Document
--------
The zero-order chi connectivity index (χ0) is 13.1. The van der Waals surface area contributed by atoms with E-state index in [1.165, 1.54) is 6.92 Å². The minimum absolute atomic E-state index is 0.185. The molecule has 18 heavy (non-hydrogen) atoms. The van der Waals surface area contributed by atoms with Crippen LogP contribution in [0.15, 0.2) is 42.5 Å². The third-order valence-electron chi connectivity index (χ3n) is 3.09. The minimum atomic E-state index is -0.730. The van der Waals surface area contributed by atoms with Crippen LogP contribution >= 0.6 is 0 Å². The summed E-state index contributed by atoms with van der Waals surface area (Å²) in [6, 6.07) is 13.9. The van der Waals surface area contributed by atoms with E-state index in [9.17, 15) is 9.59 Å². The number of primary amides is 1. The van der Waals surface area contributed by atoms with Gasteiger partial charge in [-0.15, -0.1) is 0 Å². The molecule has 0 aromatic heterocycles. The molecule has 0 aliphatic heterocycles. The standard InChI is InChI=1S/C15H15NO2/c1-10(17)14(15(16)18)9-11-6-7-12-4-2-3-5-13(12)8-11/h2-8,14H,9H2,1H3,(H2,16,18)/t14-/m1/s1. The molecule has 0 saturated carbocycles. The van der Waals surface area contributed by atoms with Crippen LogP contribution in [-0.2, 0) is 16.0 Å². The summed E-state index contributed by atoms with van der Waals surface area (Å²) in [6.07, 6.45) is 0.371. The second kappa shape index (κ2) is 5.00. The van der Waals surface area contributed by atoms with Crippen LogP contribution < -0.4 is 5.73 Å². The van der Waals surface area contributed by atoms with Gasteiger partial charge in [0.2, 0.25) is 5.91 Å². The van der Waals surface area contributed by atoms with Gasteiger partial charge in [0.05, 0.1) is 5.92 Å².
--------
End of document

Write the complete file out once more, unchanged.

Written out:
The zero-order chi connectivity index (χ0) is 13.1. The van der Waals surface area contributed by atoms with E-state index in [1.165, 1.54) is 6.92 Å². The minimum absolute atomic E-state index is 0.185. The molecule has 18 heavy (non-hydrogen) atoms. The van der Waals surface area contributed by atoms with Crippen LogP contribution in [0.15, 0.2) is 42.5 Å². The third-order valence-electron chi connectivity index (χ3n) is 3.09. The minimum atomic E-state index is -0.730. The van der Waals surface area contributed by atoms with Crippen LogP contribution >= 0.6 is 0 Å². The summed E-state index contributed by atoms with van der Waals surface area (Å²) in [6, 6.07) is 13.9. The van der Waals surface area contributed by atoms with E-state index in [9.17, 15) is 9.59 Å². The number of primary amides is 1. The van der Waals surface area contributed by atoms with Gasteiger partial charge in [-0.15, -0.1) is 0 Å². The molecule has 0 aromatic heterocycles. The molecule has 0 aliphatic heterocycles. The standard InChI is InChI=1S/C15H15NO2/c1-10(17)14(15(16)18)9-11-6-7-12-4-2-3-5-13(12)8-11/h2-8,14H,9H2,1H3,(H2,16,18)/t14-/m1/s1. The molecule has 0 saturated carbocycles. The van der Waals surface area contributed by atoms with Crippen LogP contribution in [-0.2, 0) is 16.0 Å². The summed E-state index contributed by atoms with van der Waals surface area (Å²) in [6.07, 6.45) is 0.371. The second kappa shape index (κ2) is 5.00. The van der Waals surface area contributed by atoms with Crippen LogP contribution < -0.4 is 5.73 Å². The van der Waals surface area contributed by atoms with Gasteiger partial charge in [0.2, 0.25) is 5.91 Å². The van der Waals surface area contributed by atoms with Gasteiger partial charge in [0.05, 0.1) is 5.92 Å².